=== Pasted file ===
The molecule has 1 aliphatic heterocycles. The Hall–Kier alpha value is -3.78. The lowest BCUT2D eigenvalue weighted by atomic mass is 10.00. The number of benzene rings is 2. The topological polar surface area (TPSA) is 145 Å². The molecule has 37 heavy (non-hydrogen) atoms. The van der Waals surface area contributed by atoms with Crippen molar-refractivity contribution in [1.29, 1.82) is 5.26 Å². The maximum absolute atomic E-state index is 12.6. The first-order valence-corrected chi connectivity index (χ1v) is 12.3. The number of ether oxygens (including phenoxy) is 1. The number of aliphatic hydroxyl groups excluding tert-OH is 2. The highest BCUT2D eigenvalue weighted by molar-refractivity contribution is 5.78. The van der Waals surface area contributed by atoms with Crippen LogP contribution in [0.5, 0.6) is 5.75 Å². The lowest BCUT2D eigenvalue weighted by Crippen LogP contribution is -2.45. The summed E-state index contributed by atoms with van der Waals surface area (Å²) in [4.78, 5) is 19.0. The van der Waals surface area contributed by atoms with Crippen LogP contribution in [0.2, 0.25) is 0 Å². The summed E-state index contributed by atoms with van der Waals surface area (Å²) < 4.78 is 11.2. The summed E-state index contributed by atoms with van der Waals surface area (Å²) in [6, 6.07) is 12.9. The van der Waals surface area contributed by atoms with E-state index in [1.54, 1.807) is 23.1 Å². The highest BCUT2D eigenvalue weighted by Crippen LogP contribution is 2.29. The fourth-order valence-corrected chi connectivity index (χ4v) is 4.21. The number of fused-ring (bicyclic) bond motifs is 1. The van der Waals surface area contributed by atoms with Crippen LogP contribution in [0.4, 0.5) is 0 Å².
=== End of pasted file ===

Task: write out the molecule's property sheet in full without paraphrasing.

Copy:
The molecule has 1 aliphatic heterocycles. The Hall–Kier alpha value is -3.78. The lowest BCUT2D eigenvalue weighted by atomic mass is 10.00. The number of benzene rings is 2. The topological polar surface area (TPSA) is 145 Å². The molecule has 37 heavy (non-hydrogen) atoms. The van der Waals surface area contributed by atoms with Crippen molar-refractivity contribution in [1.29, 1.82) is 5.26 Å². The maximum absolute atomic E-state index is 12.6. The first-order valence-corrected chi connectivity index (χ1v) is 12.3. The number of ether oxygens (including phenoxy) is 1. The number of aliphatic hydroxyl groups excluding tert-OH is 2. The highest BCUT2D eigenvalue weighted by molar-refractivity contribution is 5.78. The van der Waals surface area contributed by atoms with Crippen LogP contribution in [0.5, 0.6) is 5.75 Å². The lowest BCUT2D eigenvalue weighted by Crippen LogP contribution is -2.45. The summed E-state index contributed by atoms with van der Waals surface area (Å²) in [4.78, 5) is 19.0. The van der Waals surface area contributed by atoms with Crippen LogP contribution in [0.2, 0.25) is 0 Å². The summed E-state index contributed by atoms with van der Waals surface area (Å²) < 4.78 is 11.2. The summed E-state index contributed by atoms with van der Waals surface area (Å²) in [6, 6.07) is 12.9. The van der Waals surface area contributed by atoms with E-state index in [1.54, 1.807) is 23.1 Å². The highest BCUT2D eigenvalue weighted by Crippen LogP contribution is 2.29. The fourth-order valence-corrected chi connectivity index (χ4v) is 4.21. The number of fused-ring (bicyclic) bond motifs is 1. The van der Waals surface area contributed by atoms with Crippen LogP contribution in [0.4, 0.5) is 0 Å².